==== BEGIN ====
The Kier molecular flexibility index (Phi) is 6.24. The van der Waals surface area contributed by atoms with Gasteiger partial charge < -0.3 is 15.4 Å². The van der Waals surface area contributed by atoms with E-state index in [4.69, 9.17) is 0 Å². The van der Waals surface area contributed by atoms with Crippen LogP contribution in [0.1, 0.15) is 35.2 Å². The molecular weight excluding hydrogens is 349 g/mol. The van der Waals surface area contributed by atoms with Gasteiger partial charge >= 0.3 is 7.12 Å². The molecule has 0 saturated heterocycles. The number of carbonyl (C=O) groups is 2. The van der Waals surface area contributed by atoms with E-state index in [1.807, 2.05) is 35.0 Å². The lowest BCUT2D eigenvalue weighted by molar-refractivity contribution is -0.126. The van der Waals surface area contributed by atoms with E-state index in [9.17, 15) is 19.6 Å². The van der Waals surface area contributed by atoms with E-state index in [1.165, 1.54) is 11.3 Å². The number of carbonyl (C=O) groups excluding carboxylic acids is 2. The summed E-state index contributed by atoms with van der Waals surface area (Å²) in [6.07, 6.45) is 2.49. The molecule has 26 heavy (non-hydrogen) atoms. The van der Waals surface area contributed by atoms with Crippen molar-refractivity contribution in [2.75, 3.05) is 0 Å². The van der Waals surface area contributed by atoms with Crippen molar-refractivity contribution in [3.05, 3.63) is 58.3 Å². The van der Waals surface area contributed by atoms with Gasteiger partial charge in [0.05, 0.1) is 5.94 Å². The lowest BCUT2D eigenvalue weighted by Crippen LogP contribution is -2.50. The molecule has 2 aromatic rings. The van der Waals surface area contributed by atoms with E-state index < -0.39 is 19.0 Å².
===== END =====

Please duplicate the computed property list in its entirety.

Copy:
The Kier molecular flexibility index (Phi) is 6.24. The van der Waals surface area contributed by atoms with Gasteiger partial charge < -0.3 is 15.4 Å². The van der Waals surface area contributed by atoms with E-state index in [4.69, 9.17) is 0 Å². The van der Waals surface area contributed by atoms with Crippen LogP contribution in [0.1, 0.15) is 35.2 Å². The molecular weight excluding hydrogens is 349 g/mol. The van der Waals surface area contributed by atoms with Gasteiger partial charge >= 0.3 is 7.12 Å². The molecule has 0 saturated heterocycles. The number of carbonyl (C=O) groups is 2. The van der Waals surface area contributed by atoms with E-state index in [1.807, 2.05) is 35.0 Å². The lowest BCUT2D eigenvalue weighted by molar-refractivity contribution is -0.126. The van der Waals surface area contributed by atoms with E-state index in [9.17, 15) is 19.6 Å². The van der Waals surface area contributed by atoms with E-state index in [1.165, 1.54) is 11.3 Å². The number of carbonyl (C=O) groups excluding carboxylic acids is 2. The summed E-state index contributed by atoms with van der Waals surface area (Å²) in [6.07, 6.45) is 2.49. The molecule has 26 heavy (non-hydrogen) atoms. The van der Waals surface area contributed by atoms with Crippen molar-refractivity contribution in [2.75, 3.05) is 0 Å². The van der Waals surface area contributed by atoms with Crippen molar-refractivity contribution in [3.05, 3.63) is 58.3 Å². The van der Waals surface area contributed by atoms with Gasteiger partial charge in [0.05, 0.1) is 5.94 Å². The lowest BCUT2D eigenvalue weighted by Crippen LogP contribution is -2.50. The molecule has 2 aromatic rings. The van der Waals surface area contributed by atoms with E-state index < -0.39 is 19.0 Å².